A more recent member of the TCR polypeptide family is the pre-Tα chain, which serves as a chaperone for TCR-β in early thymocytes, similar to the role of λ5 in pre-B cells.37 It was first identified and cloned by von Boehmer and colleagues.38 It has an interesting structure that consists of a single Ig constant region-like domain followed by a cysteinecontaining connecting peptide, a transmembrane region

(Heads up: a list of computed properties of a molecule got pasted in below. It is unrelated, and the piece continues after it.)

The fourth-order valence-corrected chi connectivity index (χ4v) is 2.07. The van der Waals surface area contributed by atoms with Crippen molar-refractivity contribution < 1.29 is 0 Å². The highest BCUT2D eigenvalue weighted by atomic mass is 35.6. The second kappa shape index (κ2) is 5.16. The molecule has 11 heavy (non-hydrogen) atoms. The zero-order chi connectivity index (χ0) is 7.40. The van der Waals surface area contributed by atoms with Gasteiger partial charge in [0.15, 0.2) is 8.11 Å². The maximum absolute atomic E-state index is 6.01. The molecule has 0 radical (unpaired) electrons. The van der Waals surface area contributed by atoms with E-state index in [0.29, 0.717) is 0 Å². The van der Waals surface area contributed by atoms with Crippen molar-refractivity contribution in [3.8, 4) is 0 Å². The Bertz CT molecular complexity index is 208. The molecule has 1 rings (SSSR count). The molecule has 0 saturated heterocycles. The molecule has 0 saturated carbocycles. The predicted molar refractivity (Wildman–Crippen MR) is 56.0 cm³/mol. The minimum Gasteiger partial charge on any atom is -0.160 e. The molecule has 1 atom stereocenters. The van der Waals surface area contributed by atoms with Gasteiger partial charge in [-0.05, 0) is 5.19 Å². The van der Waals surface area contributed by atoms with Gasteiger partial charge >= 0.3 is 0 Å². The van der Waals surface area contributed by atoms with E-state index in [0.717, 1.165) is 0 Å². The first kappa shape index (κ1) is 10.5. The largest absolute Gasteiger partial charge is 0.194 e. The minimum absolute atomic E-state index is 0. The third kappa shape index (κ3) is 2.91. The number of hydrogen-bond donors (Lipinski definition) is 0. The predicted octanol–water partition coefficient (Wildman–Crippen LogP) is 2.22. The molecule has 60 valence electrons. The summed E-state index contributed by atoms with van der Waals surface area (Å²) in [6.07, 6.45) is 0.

containing two charged residues: an arginine and a lysine spaced identically to the TCR-α transmembrane region. The cysteine in the connecting peptide is presumably what allows heterodimer formation with TCR-β and the similarity to TCR-α in the transmembrane region is most likely to accommodate the CD3 polypeptides. Recently, Rossjohn and colleagues have presented a structure of the pre-Tα chain that is comprised of a single Ig-like domain that is distinct from the C domain of the TCR-α chain; nevertheless, the mode of association between pre-Tα and TCR-β mirrored that mediated by the Cα-Cβ domains of the αβTCR.39 The pre-TCR has a propensity to dimerize in solution, and the molecular envelope of the pre-TCR dimer correlated well with the observed head-to-tail pre-TCR dimer. This mode of pre-TCR dimerization enables the pre-Tα domain to interact with the Vβ domain through residues that are highly conserved across the Vβ and Jβ gene families, thus mimicking the interactions at the core of the αβ TCR’s Vα-Vβ interface. Disruption of this pre-Tα-Vβ dimer interface abrogates pre-TCR dimerization in solution and impaired pre-TCR expression on the cell surface. Their work suggests a mechanism of pre-TCR self-association that allows the pre-Tα chain to simultaneously “sample” the correct folding of both the V and C domains of any TCR β-chain, regardless of its ultimate specificity,39 which likely represents a critical checkpoint in T-cell development.